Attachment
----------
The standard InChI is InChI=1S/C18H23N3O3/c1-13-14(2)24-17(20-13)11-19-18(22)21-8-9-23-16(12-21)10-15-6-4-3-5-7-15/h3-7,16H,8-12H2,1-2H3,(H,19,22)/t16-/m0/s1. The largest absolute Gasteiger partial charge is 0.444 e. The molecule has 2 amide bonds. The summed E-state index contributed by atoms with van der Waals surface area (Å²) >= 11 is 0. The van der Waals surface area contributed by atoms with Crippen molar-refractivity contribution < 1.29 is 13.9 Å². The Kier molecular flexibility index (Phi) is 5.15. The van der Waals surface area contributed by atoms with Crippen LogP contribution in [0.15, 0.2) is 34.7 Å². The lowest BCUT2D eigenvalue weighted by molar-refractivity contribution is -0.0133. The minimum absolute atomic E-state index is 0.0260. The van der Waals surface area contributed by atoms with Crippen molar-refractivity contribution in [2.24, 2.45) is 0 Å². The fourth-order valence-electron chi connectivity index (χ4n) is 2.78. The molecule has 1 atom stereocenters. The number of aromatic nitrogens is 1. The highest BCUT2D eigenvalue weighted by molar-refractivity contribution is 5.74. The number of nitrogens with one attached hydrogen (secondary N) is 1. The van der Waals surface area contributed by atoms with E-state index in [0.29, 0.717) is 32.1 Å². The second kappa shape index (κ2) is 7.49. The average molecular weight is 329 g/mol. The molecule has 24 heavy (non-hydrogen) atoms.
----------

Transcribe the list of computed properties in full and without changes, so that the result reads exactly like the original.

The standard InChI is InChI=1S/C18H23N3O3/c1-13-14(2)24-17(20-13)11-19-18(22)21-8-9-23-16(12-21)10-15-6-4-3-5-7-15/h3-7,16H,8-12H2,1-2H3,(H,19,22)/t16-/m0/s1. The largest absolute Gasteiger partial charge is 0.444 e. The molecule has 2 amide bonds. The summed E-state index contributed by atoms with van der Waals surface area (Å²) >= 11 is 0. The van der Waals surface area contributed by atoms with Crippen molar-refractivity contribution < 1.29 is 13.9 Å². The Kier molecular flexibility index (Phi) is 5.15. The van der Waals surface area contributed by atoms with Crippen LogP contribution in [0.15, 0.2) is 34.7 Å². The lowest BCUT2D eigenvalue weighted by molar-refractivity contribution is -0.0133. The minimum absolute atomic E-state index is 0.0260. The van der Waals surface area contributed by atoms with Crippen molar-refractivity contribution in [2.24, 2.45) is 0 Å². The fourth-order valence-electron chi connectivity index (χ4n) is 2.78. The molecule has 1 atom stereocenters. The number of aromatic nitrogens is 1. The highest BCUT2D eigenvalue weighted by molar-refractivity contribution is 5.74. The number of nitrogens with one attached hydrogen (secondary N) is 1. The van der Waals surface area contributed by atoms with E-state index in [0.29, 0.717) is 32.1 Å². The second kappa shape index (κ2) is 7.49. The average molecular weight is 329 g/mol. The molecule has 24 heavy (non-hydrogen) atoms.